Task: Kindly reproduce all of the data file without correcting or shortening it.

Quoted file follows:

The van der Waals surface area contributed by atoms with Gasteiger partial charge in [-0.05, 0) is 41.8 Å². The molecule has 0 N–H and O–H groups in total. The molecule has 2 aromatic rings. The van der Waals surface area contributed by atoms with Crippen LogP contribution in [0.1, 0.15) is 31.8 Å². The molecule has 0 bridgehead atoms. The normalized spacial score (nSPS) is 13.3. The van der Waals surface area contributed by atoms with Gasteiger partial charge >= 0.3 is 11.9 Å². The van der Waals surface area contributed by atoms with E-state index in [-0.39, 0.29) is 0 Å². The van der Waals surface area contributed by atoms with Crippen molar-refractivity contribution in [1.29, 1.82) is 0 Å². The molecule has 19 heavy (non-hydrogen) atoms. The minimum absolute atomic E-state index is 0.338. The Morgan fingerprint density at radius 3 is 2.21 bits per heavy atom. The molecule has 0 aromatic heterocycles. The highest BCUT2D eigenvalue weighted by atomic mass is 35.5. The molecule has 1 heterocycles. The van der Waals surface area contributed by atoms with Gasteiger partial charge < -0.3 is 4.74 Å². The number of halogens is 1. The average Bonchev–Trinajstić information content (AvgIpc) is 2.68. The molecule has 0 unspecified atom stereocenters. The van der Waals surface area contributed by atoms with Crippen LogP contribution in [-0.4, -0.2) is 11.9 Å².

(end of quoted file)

The van der Waals surface area contributed by atoms with Gasteiger partial charge in [-0.05, 0) is 41.8 Å². The molecule has 0 N–H and O–H groups in total. The molecule has 2 aromatic rings. The van der Waals surface area contributed by atoms with Crippen LogP contribution in [0.1, 0.15) is 31.8 Å². The molecule has 0 bridgehead atoms. The normalized spacial score (nSPS) is 13.3. The van der Waals surface area contributed by atoms with Gasteiger partial charge >= 0.3 is 11.9 Å². The van der Waals surface area contributed by atoms with E-state index in [-0.39, 0.29) is 0 Å². The van der Waals surface area contributed by atoms with Crippen molar-refractivity contribution in [1.29, 1.82) is 0 Å². The molecule has 19 heavy (non-hydrogen) atoms. The minimum absolute atomic E-state index is 0.338. The Morgan fingerprint density at radius 3 is 2.21 bits per heavy atom. The molecule has 0 aromatic heterocycles. The highest BCUT2D eigenvalue weighted by atomic mass is 35.5. The molecule has 1 heterocycles. The van der Waals surface area contributed by atoms with Gasteiger partial charge < -0.3 is 4.74 Å². The number of halogens is 1. The average Bonchev–Trinajstić information content (AvgIpc) is 2.68. The molecule has 0 unspecified atom stereocenters. The van der Waals surface area contributed by atoms with Crippen LogP contribution in [-0.4, -0.2) is 11.9 Å².